The clouds were foreboding that afternoon. We piled “You boys sit still now. I’ll be back in a few minutes.”
into daddy’s car, ignoring Mama’s stern warnings of the
impending storm. We could no longer bear the cheesy 80’s Daddy turned off the ignition, ramming his keys in his
wallpaper, nor the coffee table littered with Time magazines. pocket as he got out of the car. I had never seen him walk
It was boys’ day out. so determinedly, his feet crunching in the ever-piling snow
drifts. Men huddled outside, smoke billowing from their
Daddy drove us to the city through long, winding country nostrils. For a fleeting moment, I admired their alacrity to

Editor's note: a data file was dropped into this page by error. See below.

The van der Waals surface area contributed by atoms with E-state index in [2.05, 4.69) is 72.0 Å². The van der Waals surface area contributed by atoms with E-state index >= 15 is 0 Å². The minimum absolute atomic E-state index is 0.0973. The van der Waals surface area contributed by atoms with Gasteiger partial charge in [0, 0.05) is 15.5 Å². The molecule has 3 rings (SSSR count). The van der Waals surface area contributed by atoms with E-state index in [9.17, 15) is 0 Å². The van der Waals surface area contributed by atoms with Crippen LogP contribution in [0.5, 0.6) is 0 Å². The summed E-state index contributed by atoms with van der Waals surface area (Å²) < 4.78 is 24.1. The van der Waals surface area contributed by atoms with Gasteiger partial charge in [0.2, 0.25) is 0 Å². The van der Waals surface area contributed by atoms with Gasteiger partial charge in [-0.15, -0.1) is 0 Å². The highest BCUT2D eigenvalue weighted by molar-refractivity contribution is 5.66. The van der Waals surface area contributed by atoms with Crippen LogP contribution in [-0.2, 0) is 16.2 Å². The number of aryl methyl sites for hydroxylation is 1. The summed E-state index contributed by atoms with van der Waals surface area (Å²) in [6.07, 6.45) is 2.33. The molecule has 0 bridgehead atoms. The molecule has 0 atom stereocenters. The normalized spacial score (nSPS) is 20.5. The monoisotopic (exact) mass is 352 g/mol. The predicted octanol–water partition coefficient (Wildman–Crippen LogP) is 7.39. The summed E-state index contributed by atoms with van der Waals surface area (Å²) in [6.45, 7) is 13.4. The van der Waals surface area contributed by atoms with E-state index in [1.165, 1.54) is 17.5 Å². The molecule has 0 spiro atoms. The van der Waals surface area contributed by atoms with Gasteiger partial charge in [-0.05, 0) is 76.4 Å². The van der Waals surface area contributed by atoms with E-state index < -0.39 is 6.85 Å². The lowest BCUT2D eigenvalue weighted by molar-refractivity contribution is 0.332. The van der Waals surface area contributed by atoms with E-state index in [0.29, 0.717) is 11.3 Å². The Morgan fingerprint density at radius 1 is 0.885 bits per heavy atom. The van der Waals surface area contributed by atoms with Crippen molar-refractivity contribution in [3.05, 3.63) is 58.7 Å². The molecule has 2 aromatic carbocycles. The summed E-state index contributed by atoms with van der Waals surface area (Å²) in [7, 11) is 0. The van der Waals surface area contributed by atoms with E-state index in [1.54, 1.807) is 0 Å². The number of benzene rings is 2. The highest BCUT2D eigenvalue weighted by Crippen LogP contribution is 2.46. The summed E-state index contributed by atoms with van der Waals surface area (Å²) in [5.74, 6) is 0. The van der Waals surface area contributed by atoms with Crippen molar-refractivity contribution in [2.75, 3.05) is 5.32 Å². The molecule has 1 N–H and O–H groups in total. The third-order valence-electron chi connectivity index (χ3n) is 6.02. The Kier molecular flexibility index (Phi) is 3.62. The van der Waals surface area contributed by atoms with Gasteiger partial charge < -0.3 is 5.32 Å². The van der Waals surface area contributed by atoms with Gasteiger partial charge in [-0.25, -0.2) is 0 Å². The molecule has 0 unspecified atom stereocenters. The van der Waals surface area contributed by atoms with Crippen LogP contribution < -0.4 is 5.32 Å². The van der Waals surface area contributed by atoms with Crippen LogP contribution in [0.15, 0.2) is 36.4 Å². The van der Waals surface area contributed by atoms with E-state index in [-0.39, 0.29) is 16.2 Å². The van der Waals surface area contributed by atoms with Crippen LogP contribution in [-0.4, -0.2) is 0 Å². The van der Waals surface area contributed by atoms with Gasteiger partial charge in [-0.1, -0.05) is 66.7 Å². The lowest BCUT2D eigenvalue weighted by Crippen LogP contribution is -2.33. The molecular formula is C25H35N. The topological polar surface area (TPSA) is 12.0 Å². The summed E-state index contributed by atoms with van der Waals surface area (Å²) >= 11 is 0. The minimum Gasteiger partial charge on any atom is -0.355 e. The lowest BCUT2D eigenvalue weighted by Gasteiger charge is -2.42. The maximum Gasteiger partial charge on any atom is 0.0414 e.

roads. We poked our brown noses against the windows, brave the icy elements.
taking in the fluffy, white landscape. Snowplows tested
Daddy’s patience as we followed sluggishly in his ole’ Capri. Minutes turned into hours.

We got our famous box cuts that day down at Sammy’s Dimness filled the sky. My fingers throbbed under light-
barbershop. It took ages, every boy waiting his turn in the cotton mittens dampened with snot and tears. Frostbite
cramped room. Wood panels adorned the space. Posters of hovered, eventually conquering my flesh.
nude models afforded a blissful escape.
Why didn’t I wear thicker gloves that day?
In our youth, we somehow managed to discern the light-
hearted banter amongst the brothers. They chatted about We tried our best to hold back sobs, knowing instinctively
the usual fare: who was screwing who and what Carl the that we had to keep it together. Venturing into the lounge